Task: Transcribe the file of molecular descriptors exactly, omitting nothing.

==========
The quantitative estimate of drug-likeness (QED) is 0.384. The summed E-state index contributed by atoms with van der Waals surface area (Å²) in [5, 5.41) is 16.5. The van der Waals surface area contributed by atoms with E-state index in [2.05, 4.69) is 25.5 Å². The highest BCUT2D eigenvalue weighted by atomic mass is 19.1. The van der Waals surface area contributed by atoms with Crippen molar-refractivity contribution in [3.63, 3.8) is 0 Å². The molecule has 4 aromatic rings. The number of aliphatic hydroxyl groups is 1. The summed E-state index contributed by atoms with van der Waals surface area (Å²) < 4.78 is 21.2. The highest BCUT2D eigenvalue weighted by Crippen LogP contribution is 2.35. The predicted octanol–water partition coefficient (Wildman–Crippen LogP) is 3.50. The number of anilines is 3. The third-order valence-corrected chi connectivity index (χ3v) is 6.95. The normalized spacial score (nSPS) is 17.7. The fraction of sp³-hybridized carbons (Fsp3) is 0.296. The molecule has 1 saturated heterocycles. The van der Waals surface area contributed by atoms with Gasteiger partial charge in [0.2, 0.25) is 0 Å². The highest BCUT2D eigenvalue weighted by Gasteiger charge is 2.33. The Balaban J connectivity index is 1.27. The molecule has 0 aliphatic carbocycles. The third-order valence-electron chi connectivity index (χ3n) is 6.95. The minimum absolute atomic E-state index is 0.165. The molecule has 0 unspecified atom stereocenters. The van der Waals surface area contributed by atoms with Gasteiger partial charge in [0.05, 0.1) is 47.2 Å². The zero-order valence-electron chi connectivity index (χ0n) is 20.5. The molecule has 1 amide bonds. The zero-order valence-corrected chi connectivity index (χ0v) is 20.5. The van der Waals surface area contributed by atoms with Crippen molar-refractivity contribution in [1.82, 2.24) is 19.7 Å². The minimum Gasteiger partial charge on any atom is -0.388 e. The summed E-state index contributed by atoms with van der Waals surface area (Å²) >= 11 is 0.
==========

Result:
The quantitative estimate of drug-likeness (QED) is 0.384. The summed E-state index contributed by atoms with van der Waals surface area (Å²) in [5, 5.41) is 16.5. The van der Waals surface area contributed by atoms with E-state index in [2.05, 4.69) is 25.5 Å². The highest BCUT2D eigenvalue weighted by atomic mass is 19.1. The van der Waals surface area contributed by atoms with Crippen molar-refractivity contribution in [3.63, 3.8) is 0 Å². The molecule has 4 aromatic rings. The number of aliphatic hydroxyl groups is 1. The summed E-state index contributed by atoms with van der Waals surface area (Å²) < 4.78 is 21.2. The highest BCUT2D eigenvalue weighted by Crippen LogP contribution is 2.35. The predicted octanol–water partition coefficient (Wildman–Crippen LogP) is 3.50. The number of anilines is 3. The third-order valence-corrected chi connectivity index (χ3v) is 6.95. The normalized spacial score (nSPS) is 17.7. The fraction of sp³-hybridized carbons (Fsp3) is 0.296. The molecule has 1 saturated heterocycles. The van der Waals surface area contributed by atoms with Gasteiger partial charge in [0.2, 0.25) is 0 Å². The highest BCUT2D eigenvalue weighted by Gasteiger charge is 2.33. The Balaban J connectivity index is 1.27. The molecule has 0 aliphatic carbocycles. The third-order valence-electron chi connectivity index (χ3n) is 6.95. The minimum absolute atomic E-state index is 0.165. The molecule has 0 unspecified atom stereocenters. The van der Waals surface area contributed by atoms with Gasteiger partial charge in [0.05, 0.1) is 47.2 Å². The zero-order valence-electron chi connectivity index (χ0n) is 20.5. The molecule has 1 amide bonds. The zero-order valence-corrected chi connectivity index (χ0v) is 20.5. The van der Waals surface area contributed by atoms with Crippen molar-refractivity contribution in [1.82, 2.24) is 19.7 Å². The minimum Gasteiger partial charge on any atom is -0.388 e. The summed E-state index contributed by atoms with van der Waals surface area (Å²) >= 11 is 0.